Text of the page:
Lack of return to work plans affects mental health of Canadians, report says – .

Lack of return to work plans affects mental health of Canadians, report says – .

TORONTO – A new report has revealed that many Canadians are still unsure of what to expect from their work environment in the wake of the COVID-19 pandemic, which is contributing to their deteriorating mental health.

According to the LifeWorks Monthly Mental Health Index released Wednesday, 25 percent of Canadians polled said they were “unclear” about their employer’s plan to return to work, while 12 percent did not believe that their employer has a plan.

The report found that these respondents also reported the lowest mental health scores compared to employees who said their employer had already communicated a “clear” return to work strategy.

While many organizations have started to develop plans to reopen offices, the report suggests that a “significant portion” of Canadians need more communication from employers to allay return-to-work concerns.

When asking employees about their return-to-work expectations, LifeWorks found that more than a third (38 percent) of those surveyed expect their employer to want all employees to work in their pre-pandemic environment. , while 17 percent said they believe their employer will allow remote work to continue.

The report also found that 14 percent of Canadians polled expect to work at their desks at least part-time, and one in six employees said they have the flexibility to choose where to work.

Stephen Liptrap, president and CEO of LifeWorks, said in a press release that not knowing how your workplace will change after the pandemic makes employees feel anxious.

“As flexibility and hybrid work environments become part of everyday life, another workplace transition is likely to cause increased mental strain among Canadian workers,” said Liptrap. “As we look at the other side of the pandemic, organizations should consider focusing on wellness as a core part of their culture. “

To do this, Liptrap said employers must continue to prioritize employee mental health with “empathy, clear communication and high quality mental health resources.”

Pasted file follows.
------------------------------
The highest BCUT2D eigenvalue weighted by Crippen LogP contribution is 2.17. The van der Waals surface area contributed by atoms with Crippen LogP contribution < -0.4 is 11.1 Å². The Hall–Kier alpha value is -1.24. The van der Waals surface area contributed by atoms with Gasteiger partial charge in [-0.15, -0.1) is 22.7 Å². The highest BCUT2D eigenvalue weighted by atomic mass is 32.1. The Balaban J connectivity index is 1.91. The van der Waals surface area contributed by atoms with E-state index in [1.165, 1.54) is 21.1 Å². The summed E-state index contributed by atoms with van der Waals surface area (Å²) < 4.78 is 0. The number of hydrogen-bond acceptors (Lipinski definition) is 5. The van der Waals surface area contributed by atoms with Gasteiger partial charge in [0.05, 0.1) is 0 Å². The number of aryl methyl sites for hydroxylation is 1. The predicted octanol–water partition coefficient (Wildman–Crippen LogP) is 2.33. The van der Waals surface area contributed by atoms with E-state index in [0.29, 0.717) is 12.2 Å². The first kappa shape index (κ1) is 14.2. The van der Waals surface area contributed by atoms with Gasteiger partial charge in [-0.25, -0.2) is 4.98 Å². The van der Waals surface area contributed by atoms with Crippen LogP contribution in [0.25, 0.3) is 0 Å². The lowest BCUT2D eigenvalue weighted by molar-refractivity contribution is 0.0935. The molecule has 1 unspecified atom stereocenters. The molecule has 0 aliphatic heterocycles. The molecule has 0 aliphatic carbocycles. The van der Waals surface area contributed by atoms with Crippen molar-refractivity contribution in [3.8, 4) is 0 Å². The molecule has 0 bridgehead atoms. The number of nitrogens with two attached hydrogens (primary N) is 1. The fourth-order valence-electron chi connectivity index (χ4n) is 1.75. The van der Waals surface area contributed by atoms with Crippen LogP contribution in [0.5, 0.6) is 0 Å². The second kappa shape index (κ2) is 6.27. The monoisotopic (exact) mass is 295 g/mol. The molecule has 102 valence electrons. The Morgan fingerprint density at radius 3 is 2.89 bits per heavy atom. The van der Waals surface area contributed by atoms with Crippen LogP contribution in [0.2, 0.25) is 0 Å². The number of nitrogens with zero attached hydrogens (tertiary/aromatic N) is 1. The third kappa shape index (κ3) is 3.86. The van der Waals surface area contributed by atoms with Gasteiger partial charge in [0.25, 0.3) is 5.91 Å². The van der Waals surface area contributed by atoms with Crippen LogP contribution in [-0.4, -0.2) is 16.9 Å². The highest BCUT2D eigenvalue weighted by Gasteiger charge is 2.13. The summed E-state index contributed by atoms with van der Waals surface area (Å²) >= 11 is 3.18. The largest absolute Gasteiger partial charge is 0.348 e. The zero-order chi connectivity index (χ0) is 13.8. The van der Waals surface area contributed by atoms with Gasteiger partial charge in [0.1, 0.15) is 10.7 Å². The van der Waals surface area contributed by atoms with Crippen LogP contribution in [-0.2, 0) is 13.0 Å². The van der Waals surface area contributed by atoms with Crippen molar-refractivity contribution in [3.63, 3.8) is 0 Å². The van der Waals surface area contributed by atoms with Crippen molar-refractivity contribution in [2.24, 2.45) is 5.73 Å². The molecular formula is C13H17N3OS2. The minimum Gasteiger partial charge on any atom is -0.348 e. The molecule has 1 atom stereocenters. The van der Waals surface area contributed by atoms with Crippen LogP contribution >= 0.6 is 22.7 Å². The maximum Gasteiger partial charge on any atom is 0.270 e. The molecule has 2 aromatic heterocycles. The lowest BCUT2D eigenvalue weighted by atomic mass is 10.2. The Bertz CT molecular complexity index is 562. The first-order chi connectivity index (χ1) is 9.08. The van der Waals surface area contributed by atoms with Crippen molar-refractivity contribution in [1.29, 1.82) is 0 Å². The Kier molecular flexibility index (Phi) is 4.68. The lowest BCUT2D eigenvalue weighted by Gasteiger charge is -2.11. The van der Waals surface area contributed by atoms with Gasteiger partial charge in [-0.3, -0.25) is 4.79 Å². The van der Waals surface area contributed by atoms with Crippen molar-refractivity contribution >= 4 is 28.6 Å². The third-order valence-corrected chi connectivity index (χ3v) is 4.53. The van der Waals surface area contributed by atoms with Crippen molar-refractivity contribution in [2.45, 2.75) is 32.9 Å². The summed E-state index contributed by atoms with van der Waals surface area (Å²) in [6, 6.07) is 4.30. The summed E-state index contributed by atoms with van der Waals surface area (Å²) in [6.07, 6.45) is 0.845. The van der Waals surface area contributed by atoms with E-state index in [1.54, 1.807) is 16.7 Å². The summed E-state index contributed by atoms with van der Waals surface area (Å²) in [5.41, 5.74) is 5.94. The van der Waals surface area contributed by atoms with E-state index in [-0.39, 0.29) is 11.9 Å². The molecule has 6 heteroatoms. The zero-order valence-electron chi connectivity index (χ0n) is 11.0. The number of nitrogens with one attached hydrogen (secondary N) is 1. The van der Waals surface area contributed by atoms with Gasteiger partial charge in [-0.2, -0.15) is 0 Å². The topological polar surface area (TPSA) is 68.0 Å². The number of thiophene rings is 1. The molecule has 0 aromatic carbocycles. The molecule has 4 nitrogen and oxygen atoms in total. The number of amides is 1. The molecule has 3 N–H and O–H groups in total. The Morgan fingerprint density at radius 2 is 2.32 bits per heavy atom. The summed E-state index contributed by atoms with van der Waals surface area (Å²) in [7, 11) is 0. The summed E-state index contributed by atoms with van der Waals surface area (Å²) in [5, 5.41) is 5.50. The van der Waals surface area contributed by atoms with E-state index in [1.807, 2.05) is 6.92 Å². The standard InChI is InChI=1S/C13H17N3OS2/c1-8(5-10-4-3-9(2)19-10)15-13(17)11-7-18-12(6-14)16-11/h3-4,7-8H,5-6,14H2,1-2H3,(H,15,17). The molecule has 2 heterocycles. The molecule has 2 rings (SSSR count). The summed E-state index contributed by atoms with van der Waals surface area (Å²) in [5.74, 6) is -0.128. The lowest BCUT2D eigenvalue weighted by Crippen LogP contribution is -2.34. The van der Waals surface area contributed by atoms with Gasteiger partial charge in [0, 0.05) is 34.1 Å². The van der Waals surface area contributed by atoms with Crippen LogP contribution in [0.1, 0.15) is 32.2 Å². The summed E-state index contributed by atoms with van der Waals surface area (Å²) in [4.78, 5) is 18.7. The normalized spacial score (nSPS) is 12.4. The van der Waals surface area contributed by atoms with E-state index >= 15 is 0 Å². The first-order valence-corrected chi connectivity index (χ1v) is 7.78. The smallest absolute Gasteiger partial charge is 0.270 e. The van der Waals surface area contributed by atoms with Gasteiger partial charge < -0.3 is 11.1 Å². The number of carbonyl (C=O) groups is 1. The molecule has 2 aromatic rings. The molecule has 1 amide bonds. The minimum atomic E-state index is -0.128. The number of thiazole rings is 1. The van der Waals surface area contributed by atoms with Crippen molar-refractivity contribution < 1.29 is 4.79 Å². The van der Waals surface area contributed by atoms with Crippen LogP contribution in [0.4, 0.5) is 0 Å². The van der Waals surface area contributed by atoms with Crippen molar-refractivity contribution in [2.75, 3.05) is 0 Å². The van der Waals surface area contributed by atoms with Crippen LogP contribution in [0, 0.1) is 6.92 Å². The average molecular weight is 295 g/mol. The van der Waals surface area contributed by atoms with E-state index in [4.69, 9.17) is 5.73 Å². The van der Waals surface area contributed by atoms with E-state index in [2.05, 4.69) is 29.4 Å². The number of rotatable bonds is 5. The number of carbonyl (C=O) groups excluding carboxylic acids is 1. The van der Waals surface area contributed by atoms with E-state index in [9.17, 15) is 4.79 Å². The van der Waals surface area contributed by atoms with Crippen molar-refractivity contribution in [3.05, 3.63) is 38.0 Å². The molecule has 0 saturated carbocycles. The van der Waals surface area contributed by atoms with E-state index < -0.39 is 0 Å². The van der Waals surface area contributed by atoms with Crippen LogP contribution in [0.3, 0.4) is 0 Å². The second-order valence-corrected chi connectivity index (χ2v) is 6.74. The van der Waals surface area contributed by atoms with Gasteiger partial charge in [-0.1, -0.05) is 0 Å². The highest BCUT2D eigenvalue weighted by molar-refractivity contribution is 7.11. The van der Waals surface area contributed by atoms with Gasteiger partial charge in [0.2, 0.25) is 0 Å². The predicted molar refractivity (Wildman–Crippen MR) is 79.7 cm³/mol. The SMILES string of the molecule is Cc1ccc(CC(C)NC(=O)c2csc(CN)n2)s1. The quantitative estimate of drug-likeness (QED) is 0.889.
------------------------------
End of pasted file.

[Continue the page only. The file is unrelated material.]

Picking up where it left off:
LifeWorks has published its Mental Health Index monthly since April 2020 and compares the results to benchmarks collected in 2017, 2018 and 2019.


In addition to uncertainty in the workplace, the new report found that immunization status “has a significant impact” on the mental well-being and feelings of isolation of Canadians.

In April 2021, LifeWorks reported that 55% of Canadians polled said that increasing COVID-19 vaccinations, or achieving herd immunity, would improve their optimism for the future the most.

The June report found that those who were at least partially vaccinated against COVID-19 had the “most favorable” mental health score, connecting to -9.3.

LifeWorks said the worst score (-15.7) was seen among those who were not yet vaccinated, but intend to be. Additionally, respondents who said they were not vaccinated and did not intend to receive a vaccine had the worst isolation score of -18.9.

Paula Allen, global leader and senior vice president of research and total wellness at LifeWorks, said this “prolonged uncertainty” about immunization schedules has created unease and waning optimism among Canadians since start of the pandemic.

However, she noted in the statement that those feelings now appear to be changing.